When General Wei Fenghe, China’s defence minister, took to the stage at the Xiangshan security forum organised by the People’s Liberation Army in Beijing last week, he assured delegations from 64 countries that China’s military “has always been a staunch defender of world peace”.
Yet in the same breath he issued a sharp warning: “Taiwan is China’s core interest,” Gen Wei said. “On these issues, it’s extremely dangerous to challenge China’s bottom line repeatedly. If anyone tries to separate Taiwan from China, China’s military will take action at all costs.”
Although Taiwan — claimed by Beijing but clinging to its independence with the help of a US commitment to aid its defence — has been a sore point between China and the US for decades, Gen Wei’s threatening tone reflected a new level of tension in military relations between the two countries.
The past few months have seen a partial breakdown in the routines of engagement between the armed forces of the US, the global power dominant in Asia-Pacific for the past half-century, and China, the region’s aspiring new hegemon, that the two sides had worked out meticulously over the preceding decade.
In May, the US withdrew an invitation to the Chinese military to take part in Rimpac, the world’s largest naval exercise held in the Pacific every two years, over Beijing’s moves to militarise reefs and shoals in the disputed South China Sea.
In September, Washington imposed sanctions on a branch of the People’s Liberation Army for violating US sanctions on Russia’s state arms exporter. Beijing reacted by recalling the commander of the PLA Navy from a meeting with the commander of the US Indo-Pacific Command. Days later, China denied a US request for a US warship to visit Hong Kong in October.
No to Beijing: members of the Taiwan Independence party hold banners as they march to the new American Institute in Taiwan (AIT), the de facto US embassy, in Taipei
Next, it emerged that annual security talks headed by Jim Mattis, US secretary of defence, were off. And then, a US Navy ship narrowly avoided a collision with a Chinese destroyer off a reef in the South China Sea claimed by Beijing.
The series of confrontations are part of a new and more fractious military relationship in which Beijing and Washington no longer conceal that they are rivals.
“In the past, China’s identity in the US strategy was as a problematic partner. Now it is a major competitor,” Jin Canrong, an international relations expert who frequently advises Chinese policymakers, said at the Xiangshan Forum. “The US cannot accept China’s rise and so this year we have a lot of foreign relations conflicts and a trade war. This is the reality we must live with.”
The US sees it in much the same way. The Trump administration has put countering the military rise of China at the forefront of its national security strategy and its national defence strategy.
Pentagon officials see China as the country to beat, and worry that China’s increased military spending, growing global footprint and extensive technological research will close the gap that has ensured America’s global military dominance, raising the prospect of a flare-up based on miscalculation or deliberate provocation.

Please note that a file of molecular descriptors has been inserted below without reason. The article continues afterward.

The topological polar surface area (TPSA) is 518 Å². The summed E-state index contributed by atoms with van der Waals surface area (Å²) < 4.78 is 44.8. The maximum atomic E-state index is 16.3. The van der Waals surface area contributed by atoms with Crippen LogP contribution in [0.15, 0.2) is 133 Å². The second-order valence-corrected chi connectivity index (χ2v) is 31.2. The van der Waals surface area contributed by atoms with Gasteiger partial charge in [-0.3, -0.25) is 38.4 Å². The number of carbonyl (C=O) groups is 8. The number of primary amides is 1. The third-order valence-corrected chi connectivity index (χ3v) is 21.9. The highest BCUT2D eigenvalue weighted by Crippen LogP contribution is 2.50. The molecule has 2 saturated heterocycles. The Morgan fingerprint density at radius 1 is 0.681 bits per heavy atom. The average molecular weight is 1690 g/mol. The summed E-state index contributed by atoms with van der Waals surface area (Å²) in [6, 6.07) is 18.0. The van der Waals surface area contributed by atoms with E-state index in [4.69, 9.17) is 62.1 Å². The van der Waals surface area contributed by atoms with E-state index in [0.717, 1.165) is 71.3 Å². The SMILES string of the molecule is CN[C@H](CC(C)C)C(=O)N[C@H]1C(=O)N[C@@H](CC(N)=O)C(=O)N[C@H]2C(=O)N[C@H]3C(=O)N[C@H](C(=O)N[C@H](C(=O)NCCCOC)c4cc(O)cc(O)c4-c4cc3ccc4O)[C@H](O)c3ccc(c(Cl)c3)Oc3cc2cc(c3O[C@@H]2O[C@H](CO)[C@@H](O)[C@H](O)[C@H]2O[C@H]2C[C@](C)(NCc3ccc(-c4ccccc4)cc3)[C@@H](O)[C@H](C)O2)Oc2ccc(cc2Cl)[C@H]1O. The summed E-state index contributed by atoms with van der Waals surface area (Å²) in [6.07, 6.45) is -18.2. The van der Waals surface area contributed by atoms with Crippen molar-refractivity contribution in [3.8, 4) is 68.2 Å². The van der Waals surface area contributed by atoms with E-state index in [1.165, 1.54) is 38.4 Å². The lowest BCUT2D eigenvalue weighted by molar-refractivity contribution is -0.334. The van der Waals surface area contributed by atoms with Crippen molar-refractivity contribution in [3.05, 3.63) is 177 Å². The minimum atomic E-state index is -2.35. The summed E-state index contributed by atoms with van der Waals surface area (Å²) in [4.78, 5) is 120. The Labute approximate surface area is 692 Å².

During the second term of US president Barack Obama, the Pentagon had said its contacts with China were focused on co-operation, but in this year’s annual report to Congress on the Chinese military the US defence department said the bilateral military-to-military relationship was “focused on risk reduction”.
Trump administration officials say Mr Obama was too soft on China, did too little to stop Beijing’s military build-up of the string of disputed artificial islands of the South China Sea, and was naive to believe President Xi Jinping’s promise to Mr Obama at the White House in 2015 that “China does not intend to pursue militarisation”.
This year, the US said China had moved weapons including bombers and other military infrastructure on to the islands, despite an international ruling that China has no claim to them. In June, Mr Mattis accused China of “intimidation and coercion”.
On the US side, many policymakers think it is impossible to avoid competition between a status quo power and its rising challenger.
“The Chinese position is: given its new-found power, other countries in the region need to accommodate Chinese preferences,” said Oriana Skylar Mastro, a professor at Georgetown University and fellow at the American Enterprise Institute. “If you accommodate what China wants, there will be continued regional peace.
The most vexing problem for Washington is how to counter Beijing’s new assertiveness.
One of the measures of choice has been the so-called Freedom of Navigation Operations, manoeuvres in which US warships sail in waters off rocks or reefs in the South China Sea to demonstrate that it neither recognises Beijing’s claims to them nor the restrictions China wants to place on other nations’ movements there.
But critics say these moves have little impact other than risking incidents such as the one last month.
The Trump administration wants to find an approach that beats China at its own game — which seems to be to assert its power without triggering an actual conflict — by piling on increasingly public pressure on Beijing while avoiding incidents around Taiwan or in the South China Sea that could prompt more significant military intervention.
China, meanwhile, is downplaying its de facto colonisation of the South China Sea and emphasising other Asian security issues seen as important to Chinese leaders.
“Seriously talking about the risk of a war in the South China Sea is nonsense, we will not allow that to happen. But there is Taiwan, there is North Korea, there are other issues,” said Major General Yao Yunzhu, director emeritus of the Centre on China-America Defence Relations at the Academy of Military Science in Beijing.